So you want to set a boundary?

OK, here’s how.

We’re revisiting boundaries this week.

Most people think boundaries are something that they’re not. When it comes down to it, much of what we think needs a boundary is due to our own lack of self-care. 

To review, a boundary is required only when there has been a boundary violation. 

A violation is when someone comes into our space (physical or emotional) without permission. 

A boundary is stating what WE will do if that person continues their behavior. 

It is not us telling that person how to behave. 

For example, “I don’t appreciate being berated, so don’t yell at me,” is not setting a boundary. It’s telling someone else what to do. 

“I hear that this is important to you and I don’t appreciate being berated. So if you continue to yell, I’m going to leave the room until we can talk without you yelling,” is setting a boundary. The person can continue to yell. You’ll just leave the room if they do. 

Another example, “When I have my door closed, it means I’m busy. Please knock first and wait for my response. If you come in without waiting for a response, I’m going to ask you to come back later.”

When someone calls and wants to download all their current drama: “Hi Allen, I want to hear what you have to say and I’m available to talk for 20 minutes tonight. When the time’s up and if you have more to say, I’m going to stop you and we can continue our conversation on another night.” 

We set boundaries because we want to keep our relationships healthy. Because our relationships are important to us, we can state our requests and boundaries from a place of connection instead of disconnection. Stating a boundary from anger, annoyance, or frustration usually isn’t helpful to a relationship. 

It’s our job to protect and be responsible for our boundaries. We can make requests, but ultimately we can’t force someone to do something. We can choose to leave or take action to protect our boundary.  

Additionally, if we make a boundary request and don’t follow through on what we say we’ll do, we’ve only made an idle threat or consequence. This diminishes our own self-respect and the other person’s respect for us. 

Here’s an example: Klara and her family moved down the block from her mother-in-law (MIL). Her MIL started coming over to their house and entering because Klara would leave the front door unlocked. Klara started to change her mind and not appreciate her MIL’s unexpected visits. So whenever her MIL came over unexpectedly, Klara would feel upset and resentful, but wouldn’t say anything directly to her MIL.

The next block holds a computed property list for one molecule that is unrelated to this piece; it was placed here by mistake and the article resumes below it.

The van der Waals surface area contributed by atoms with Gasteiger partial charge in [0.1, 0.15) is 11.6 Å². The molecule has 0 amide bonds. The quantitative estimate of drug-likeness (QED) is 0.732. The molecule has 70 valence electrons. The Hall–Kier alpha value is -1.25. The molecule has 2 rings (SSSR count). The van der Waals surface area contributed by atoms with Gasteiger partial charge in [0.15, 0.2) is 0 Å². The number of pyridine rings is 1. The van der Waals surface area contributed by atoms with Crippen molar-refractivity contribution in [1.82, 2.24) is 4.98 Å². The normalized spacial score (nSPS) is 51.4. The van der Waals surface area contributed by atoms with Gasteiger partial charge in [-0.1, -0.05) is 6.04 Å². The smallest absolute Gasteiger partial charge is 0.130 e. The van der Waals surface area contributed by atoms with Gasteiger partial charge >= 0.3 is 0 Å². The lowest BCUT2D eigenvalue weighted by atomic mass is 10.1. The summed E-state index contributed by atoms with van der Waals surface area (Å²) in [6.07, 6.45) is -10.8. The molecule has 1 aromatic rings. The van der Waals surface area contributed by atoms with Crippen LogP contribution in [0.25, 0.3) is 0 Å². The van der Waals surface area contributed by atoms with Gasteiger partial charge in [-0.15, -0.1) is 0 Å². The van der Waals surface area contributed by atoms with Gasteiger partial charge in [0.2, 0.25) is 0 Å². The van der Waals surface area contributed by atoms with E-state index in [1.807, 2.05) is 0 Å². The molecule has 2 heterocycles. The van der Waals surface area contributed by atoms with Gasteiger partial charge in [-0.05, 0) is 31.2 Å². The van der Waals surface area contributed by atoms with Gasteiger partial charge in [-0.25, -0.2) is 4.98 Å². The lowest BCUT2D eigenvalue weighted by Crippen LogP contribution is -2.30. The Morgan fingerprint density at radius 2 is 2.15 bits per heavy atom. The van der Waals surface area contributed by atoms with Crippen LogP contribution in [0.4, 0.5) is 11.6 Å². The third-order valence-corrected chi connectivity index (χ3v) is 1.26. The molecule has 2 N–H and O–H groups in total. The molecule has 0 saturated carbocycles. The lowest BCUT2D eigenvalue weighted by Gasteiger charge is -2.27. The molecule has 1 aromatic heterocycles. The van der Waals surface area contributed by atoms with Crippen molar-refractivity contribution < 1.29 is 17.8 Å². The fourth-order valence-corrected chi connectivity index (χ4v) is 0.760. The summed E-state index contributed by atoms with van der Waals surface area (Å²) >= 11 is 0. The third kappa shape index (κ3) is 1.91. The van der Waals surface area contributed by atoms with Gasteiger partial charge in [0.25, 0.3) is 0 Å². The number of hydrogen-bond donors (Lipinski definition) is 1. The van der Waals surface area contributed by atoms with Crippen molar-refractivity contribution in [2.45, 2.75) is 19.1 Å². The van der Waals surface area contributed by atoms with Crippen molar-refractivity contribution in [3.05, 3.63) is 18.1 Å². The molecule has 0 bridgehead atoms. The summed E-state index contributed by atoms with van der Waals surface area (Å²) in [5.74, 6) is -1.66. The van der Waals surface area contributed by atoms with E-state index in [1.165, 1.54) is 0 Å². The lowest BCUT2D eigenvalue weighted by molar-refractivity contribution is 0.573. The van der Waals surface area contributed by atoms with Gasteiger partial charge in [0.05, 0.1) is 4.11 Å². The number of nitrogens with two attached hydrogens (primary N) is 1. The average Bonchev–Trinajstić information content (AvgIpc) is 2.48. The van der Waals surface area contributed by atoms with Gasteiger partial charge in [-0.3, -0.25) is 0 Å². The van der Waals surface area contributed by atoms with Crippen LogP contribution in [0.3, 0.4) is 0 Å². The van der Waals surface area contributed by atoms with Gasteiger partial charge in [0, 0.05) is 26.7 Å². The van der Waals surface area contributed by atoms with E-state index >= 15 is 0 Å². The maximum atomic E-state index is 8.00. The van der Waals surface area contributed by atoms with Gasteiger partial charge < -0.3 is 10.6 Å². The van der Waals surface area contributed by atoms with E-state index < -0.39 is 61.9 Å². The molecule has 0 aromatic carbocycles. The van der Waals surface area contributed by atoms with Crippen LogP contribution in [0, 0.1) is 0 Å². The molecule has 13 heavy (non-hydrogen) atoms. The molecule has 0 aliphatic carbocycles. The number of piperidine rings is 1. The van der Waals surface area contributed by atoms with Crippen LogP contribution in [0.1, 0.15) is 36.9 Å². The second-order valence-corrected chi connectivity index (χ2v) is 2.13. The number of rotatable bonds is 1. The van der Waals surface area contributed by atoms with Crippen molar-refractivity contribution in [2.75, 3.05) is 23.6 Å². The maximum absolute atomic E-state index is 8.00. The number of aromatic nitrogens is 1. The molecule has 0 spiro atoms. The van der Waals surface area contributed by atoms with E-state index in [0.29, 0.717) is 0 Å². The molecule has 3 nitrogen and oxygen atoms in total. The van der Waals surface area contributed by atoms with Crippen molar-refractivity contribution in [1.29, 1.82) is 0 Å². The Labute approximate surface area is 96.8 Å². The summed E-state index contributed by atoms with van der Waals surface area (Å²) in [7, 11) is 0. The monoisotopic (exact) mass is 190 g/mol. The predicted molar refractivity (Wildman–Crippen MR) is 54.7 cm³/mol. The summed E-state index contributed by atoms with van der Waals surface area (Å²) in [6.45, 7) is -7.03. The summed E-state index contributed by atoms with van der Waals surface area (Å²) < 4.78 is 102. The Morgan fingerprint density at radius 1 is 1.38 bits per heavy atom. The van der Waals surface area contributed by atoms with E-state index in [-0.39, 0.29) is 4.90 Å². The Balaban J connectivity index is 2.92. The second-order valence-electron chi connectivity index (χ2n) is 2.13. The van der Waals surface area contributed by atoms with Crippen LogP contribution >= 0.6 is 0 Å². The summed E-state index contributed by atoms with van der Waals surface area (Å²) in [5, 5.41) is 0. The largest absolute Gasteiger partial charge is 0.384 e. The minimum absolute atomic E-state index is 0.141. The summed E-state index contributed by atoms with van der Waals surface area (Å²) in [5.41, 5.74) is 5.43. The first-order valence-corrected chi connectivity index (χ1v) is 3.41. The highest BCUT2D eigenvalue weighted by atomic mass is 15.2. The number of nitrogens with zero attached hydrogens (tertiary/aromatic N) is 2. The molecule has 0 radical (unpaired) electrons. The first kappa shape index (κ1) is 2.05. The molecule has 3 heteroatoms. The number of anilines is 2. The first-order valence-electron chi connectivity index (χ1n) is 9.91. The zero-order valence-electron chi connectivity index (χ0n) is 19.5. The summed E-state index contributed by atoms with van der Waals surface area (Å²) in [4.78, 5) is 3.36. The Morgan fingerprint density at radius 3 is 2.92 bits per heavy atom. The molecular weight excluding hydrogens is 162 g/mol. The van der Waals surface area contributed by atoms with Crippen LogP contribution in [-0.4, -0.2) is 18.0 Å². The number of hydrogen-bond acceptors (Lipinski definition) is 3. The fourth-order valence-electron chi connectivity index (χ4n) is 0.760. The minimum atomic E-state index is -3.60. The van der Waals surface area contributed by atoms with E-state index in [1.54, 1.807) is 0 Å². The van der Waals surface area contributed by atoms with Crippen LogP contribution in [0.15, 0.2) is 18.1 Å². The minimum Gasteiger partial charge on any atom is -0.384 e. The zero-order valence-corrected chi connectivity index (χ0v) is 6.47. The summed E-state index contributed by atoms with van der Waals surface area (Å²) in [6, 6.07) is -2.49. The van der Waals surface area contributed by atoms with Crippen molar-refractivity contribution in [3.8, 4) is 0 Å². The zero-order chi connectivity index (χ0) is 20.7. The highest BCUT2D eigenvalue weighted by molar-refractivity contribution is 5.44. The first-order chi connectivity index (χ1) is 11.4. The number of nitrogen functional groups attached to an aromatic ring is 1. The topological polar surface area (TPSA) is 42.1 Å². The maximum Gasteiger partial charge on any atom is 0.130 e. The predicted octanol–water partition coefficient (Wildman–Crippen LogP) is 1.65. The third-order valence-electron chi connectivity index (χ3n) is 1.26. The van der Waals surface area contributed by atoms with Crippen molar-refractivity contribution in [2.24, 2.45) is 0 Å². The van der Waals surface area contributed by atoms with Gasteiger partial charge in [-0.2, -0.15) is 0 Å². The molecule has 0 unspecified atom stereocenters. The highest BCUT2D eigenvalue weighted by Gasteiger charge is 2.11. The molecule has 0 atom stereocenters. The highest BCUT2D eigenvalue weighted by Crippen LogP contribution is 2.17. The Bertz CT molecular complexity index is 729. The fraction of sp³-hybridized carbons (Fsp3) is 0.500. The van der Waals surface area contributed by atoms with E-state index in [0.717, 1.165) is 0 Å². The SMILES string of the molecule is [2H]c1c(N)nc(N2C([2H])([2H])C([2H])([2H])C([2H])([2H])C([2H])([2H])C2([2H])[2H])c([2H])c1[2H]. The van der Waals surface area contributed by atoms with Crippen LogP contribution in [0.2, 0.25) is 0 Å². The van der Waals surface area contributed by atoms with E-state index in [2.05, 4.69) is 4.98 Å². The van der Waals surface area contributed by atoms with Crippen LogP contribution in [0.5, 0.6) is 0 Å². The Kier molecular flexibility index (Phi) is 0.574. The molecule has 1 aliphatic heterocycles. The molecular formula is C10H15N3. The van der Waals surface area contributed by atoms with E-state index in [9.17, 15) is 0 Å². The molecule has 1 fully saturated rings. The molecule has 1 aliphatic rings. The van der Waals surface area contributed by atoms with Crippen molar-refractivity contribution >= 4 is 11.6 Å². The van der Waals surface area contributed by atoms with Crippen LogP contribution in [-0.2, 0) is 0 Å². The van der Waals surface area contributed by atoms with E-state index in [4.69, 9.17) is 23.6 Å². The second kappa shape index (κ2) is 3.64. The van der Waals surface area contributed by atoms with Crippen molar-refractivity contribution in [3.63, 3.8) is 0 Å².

Her MIL had no idea Klara was feeling upset, so she kept coming over, likely thinking she was being a good MIL and spending time with her grandkids. 

After some coaching, Klara did make the following request, “I know you like spending time with the kids and I want to be able to plan for any visits, so please call before coming over.” 

Because this wasn’t a strong boundary (Klara didn’t say what she would do if her MIL didn’t call before coming over), her MIL kept coming over unexpectedly without calling. There was no clear consequence or action that Klara would take if the boundary was violated.

Finally, after more coaching, Klara made this boundary request, “I enjoy having you spend time with the kids, but sometimes we’re doing our own thing. Please call before coming over to check with me first. If you don’t call and check first, the door will be locked and we may be busy doing other things.”

Klara kept the door locked and her MIL learned to call first to check if it was okay to come over. Sometimes Klara would say that it was okay and sometimes she would ask her MIL to come at a certain time or to come the next day. Instead of feeling resentful, Klara was able to feel genuine appreciation for the time her MIL did spend at their house.

Next week, we’ll look at why saying “no” on its own is not setting a boundary.

Your turn: What boundary requests would benefit you if you made them? Do you have a clear request and a clear consequence/action that you’ll take if the other person violates your boundary? How can you keep the relationship connected while setting a clear boundary?

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